It’s hard to believe, but less than a year ago the Women’s Football World Cup was being played out in China, with many sporting officials openly claiming that the event provided China with the opportunity to test out its preparations for the August Olympics. And so, briefly, let me take you back to a less innocent time …
September 10, 2007. The Danish national women’s soccer team is in Wuhan, training for a first round match with China. That morning, they arrive at their training ground to find that somebody has dug a hole in the middle of the pitch (a pitch that hadn’t been mowed or maintained, either), but – with the help of some orange safety cones – sort of work around the problem. Then, later in the morning, during a closed training session, the players spot a camera crew filming their workouts. FIFA removed him, but that crew was soon replaced by another cameraman – leaving the players no choice but to stop practicing their corner kicks and spend the rest of their time “giving him the finger.”
September 11, 2007. Still in Wuhan, the Danish players retire to a hotel room for a “tactical meeting” in advance of their September 12 match with China. In the midst of the meeting, players notice movement behind a mirror and joke that somebody might be watching. A few minutes later, they determine that someone is watching and storm into the adjoining room where – to nobody’s surprise – they find a Chinese camera crew filming their meeting through a two-way mirror. [a comprehensive account of the incident can be found here.]
[The Danish team’s video of the ensuing confrontation has been released (in the last few days, I believe), and can be found here [“no camera!, no camera!”] along with an interview of Danish midfielder Anne Dot Eggers on the harassment that her team experienced during World Cup 2007.]
September 12, 2007. China defeats Denmark, 3-2, with plenty of post-game ugliness. A Danish assistant flips off the Chinese side (I sense a pattern …); the Danish head coach refuses to shake hands with his Chinese counterpart; the largely Chinese crowd is not amused.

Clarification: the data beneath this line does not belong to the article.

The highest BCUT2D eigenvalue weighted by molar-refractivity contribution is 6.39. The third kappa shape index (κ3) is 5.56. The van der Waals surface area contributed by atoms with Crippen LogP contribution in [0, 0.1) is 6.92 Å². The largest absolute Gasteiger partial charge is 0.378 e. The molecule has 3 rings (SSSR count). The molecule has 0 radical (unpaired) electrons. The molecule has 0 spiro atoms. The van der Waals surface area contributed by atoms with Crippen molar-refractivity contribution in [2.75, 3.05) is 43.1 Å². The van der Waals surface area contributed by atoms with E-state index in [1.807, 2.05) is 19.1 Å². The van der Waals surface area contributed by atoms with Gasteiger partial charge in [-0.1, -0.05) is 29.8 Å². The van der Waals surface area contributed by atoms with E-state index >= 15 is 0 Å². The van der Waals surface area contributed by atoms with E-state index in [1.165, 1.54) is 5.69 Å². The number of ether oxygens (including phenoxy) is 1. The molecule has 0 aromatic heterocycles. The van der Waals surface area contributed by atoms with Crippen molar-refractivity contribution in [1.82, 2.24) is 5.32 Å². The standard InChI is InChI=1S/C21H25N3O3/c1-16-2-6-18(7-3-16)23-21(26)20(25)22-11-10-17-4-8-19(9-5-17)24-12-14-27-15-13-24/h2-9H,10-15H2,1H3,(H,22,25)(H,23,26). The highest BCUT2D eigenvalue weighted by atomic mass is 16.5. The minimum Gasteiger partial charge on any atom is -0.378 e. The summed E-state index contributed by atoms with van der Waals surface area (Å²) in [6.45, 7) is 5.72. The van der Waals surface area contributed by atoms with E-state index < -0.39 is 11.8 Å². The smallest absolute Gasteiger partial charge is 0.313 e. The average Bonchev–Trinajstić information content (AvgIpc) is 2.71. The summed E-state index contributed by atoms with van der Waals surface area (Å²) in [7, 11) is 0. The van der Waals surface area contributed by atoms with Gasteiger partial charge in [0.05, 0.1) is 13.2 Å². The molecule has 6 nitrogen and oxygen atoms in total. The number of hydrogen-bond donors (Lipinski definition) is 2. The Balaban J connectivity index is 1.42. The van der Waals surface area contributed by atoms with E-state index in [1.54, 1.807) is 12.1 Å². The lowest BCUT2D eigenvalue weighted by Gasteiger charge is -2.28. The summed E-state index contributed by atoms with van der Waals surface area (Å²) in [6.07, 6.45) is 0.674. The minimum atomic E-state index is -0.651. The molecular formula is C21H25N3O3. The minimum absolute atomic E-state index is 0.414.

In the days following the Danish loss, the highest levels of Danish sport and government called for an investigation into the hotel spying incident – by FIFA and/or the Chinese government. Predictably, the Chinese claimed that they’d conducted an investigation, and nothing was in the least bit wrong. FIFA, on the other hand, publicly acknowledged the Danish complaint – and then ran away from it just as quickly as it could, claiming that it lacked jurisdiction and limply leaving the matter in the hands of the police and the hotel. The Danes, however, were not satisfied, and looked for other ways to pursue this.
Which brings us to last week and a last-ditch effort by the Danes to have the International Olympic Committee’s Ethics Committee investigate complaints that FIFA president Sepp Blatter, an IOC member, allowed the Chinese to harass the Danish women during the World Cup [h/t Sydney Morning Herald]. They, too, claim a lack of jurisdiction. Truth told, not even the IOC is in a position to force the Chinese to produce the two cameramen, much less explain their presence. Frankly, if given the choice, I think the IOC far and away prefers that the Chinese keep the cameramen hidden, rather than produce them – and this under-rated scandal – for further analysis. The eggshells are pretty thin in Beijing these days; broaching the topic of surveillance of visiting athletes might just break them.
And that’s probably the end of it – until someone does a surveillance sweep of Olympic Village accommodations used by athletes competing in events that the Chinese intend to dominate.
A couple of final thoughts.
With Beijing amping up its security and surveillance capacities to unprecedented levels, what are the chances that those capabilities will be used for less than sportsmanlike activities? I’m in no position to speculate, but the fact that surveillance was clearly conducted during the Chinese-hosted World Cup (geez!) suggests that it’s within the realm of possibility. The Danish athletes who spoke to the press also agree. In either case, it’d be nice if – during the next news conference concerning China’s open-door policy on disciplining its athletes over doping – someone might ask whether China might also open the door on whether or not it doing anything to prevent its various sporting foundations from spying on foreign athletes for strategic advantages [dinner and bottomless beer on me, for the first IOC-accredited reporter who does it.]
Then again: Cameras behind two-way mirrors in adjoining hotel rooms? Specifically, two-way mirrors so poor that movement can be seen through them? This is Keystone Cops stuff; amateur night at the James Bond bookclub! This is the best that they can do??? Recently, Jim Fallows has had plenty to say about ham-handed Chinese security efforts (here and especially here) for the Games. With anti-terrorism and medal counts both being Chinese national priorities, I can’t help but think that both efforts illuminate each other.
[BONUS China Women’s Soccer Shenanigan: Who can forget this recent display of international goodwill against the South Koreans?]